Yet, the scandal did not seem to bother him as he focused more on faith, teamwork and offered a simple solution to clean up the dilemma.

“It doesn’t bother me at the end of the day,” Austin said. “Honestly, the team effort can always overcome the cheating.”

The two former LSU stars echoed similar messages: fight through the adversity.

LSU head coach Paul Mainieri—who coached both Nola brothers at LSU—agrees this scandal should be addressed, but the solution might start at the college level and show that quality baseball can be played without using unnecessary technology.

No accounts have come out yet that any college team has ever attempted to steal signs, but Mainieri has said that standards have to change.

“I hear whispers,” Mainieri said. “Major League Baseball has so much more resources to govern that kind of thing. I don’t know if we will ever have those kinds of resources.

“When you are using technology as a home team, you are gaining an advantage that I do not think should be allowed. There is a word for that, and it’s called cheating.”

The 13-year LSU coach opposes cheating in his clubhouse and top returning pitcher Cole Henry, who has drawn similarities to Aaron Nola, says that cheating will never be a problem at LSU.

“I know it’s not really fun to pitch when your signs are stolen,” Henry said. “Overall, I just think going out there and pitching my game. I try not to think about it.”

The attitude around the clubhouse is one of keeping on the path that got them to the Super Regionals a year ago—commitment and putting their heads to the grindstone.

Two of the past three World Series champions—the Boston Red Sox and Houston Astros—have been linked to the scandal. That kind of success can be tempting to try at any level of the game.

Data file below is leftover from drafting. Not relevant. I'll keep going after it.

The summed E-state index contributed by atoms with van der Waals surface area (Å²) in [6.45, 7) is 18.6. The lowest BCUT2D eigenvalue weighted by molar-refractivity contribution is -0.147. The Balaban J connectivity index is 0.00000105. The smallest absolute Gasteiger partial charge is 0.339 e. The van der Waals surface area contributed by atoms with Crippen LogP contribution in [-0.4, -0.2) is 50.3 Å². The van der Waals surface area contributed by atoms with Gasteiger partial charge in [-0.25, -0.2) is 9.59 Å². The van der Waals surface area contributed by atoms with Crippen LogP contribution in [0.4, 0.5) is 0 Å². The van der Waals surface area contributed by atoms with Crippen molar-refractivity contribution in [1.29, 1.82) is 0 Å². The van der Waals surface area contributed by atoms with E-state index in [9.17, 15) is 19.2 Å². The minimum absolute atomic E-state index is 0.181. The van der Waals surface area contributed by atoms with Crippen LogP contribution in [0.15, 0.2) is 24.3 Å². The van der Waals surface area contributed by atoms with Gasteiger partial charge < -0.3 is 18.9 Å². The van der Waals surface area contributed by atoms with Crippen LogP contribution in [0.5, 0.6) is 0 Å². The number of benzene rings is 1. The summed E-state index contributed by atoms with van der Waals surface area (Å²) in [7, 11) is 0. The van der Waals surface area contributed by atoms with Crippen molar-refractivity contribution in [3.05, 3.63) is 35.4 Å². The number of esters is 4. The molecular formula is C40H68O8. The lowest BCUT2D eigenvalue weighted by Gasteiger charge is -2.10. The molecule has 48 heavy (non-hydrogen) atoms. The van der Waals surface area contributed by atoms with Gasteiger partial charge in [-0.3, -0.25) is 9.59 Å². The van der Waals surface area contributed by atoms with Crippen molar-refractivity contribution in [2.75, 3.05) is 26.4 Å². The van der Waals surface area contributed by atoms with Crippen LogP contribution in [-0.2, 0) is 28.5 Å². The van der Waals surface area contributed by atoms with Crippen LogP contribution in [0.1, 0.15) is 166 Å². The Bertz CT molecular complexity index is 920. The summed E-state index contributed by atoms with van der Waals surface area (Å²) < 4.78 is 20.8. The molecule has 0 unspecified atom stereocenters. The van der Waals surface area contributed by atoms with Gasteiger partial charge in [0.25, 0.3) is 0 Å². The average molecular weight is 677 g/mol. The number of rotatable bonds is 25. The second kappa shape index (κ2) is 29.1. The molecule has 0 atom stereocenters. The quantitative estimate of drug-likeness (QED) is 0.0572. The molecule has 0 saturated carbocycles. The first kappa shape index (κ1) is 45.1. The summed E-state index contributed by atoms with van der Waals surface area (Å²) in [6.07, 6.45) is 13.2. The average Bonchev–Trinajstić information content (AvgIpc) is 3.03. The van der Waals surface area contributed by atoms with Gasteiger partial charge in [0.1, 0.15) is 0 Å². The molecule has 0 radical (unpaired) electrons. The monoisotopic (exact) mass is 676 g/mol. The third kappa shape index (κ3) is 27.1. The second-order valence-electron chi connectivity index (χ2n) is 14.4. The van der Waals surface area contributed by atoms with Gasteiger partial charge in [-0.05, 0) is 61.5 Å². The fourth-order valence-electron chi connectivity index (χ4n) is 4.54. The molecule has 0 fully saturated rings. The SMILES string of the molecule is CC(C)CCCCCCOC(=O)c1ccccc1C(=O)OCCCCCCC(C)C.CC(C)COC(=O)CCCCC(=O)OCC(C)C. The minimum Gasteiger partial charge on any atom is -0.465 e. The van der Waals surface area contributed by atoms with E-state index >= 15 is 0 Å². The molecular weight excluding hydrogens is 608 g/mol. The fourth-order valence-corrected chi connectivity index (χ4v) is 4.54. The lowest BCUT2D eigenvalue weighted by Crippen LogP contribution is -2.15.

Yet, everyone around the LSU program wants the problems to be fixed above them but do not see the necessity of dwelling on the situation. Veteran catcher Saul Garza realizes the importance of keeping the game he loves clean, and it all starts with by leading example.

“Obviously now technology has evolved,” Garza said. “We had a pretty long meeting with all the pitchers and catchers, just trying to get the signs right going into the season.

“I think it is definitely something that needs to be addressed as a part of the game, but, as far as us, we are trying to do the things the way we can and the right way.”

From the MLB down to the collegiate level, the LSU response seems to shout the need for internal development as opposed to lashing out to others. A calm attitude that addresses the need to stop cheating everywhere by staying only focused on personal discipline.

The Nola brothers will try to fight their way to a World Series by playing the game the only way they know how to play it—clean, while coach Mainieri guarantees one thing:

“Nobody at LSU will ever do those kinds of things [sign stealing],” Mainieri said. “When we hold that trophy up, we are going to know that we earned it the right way.”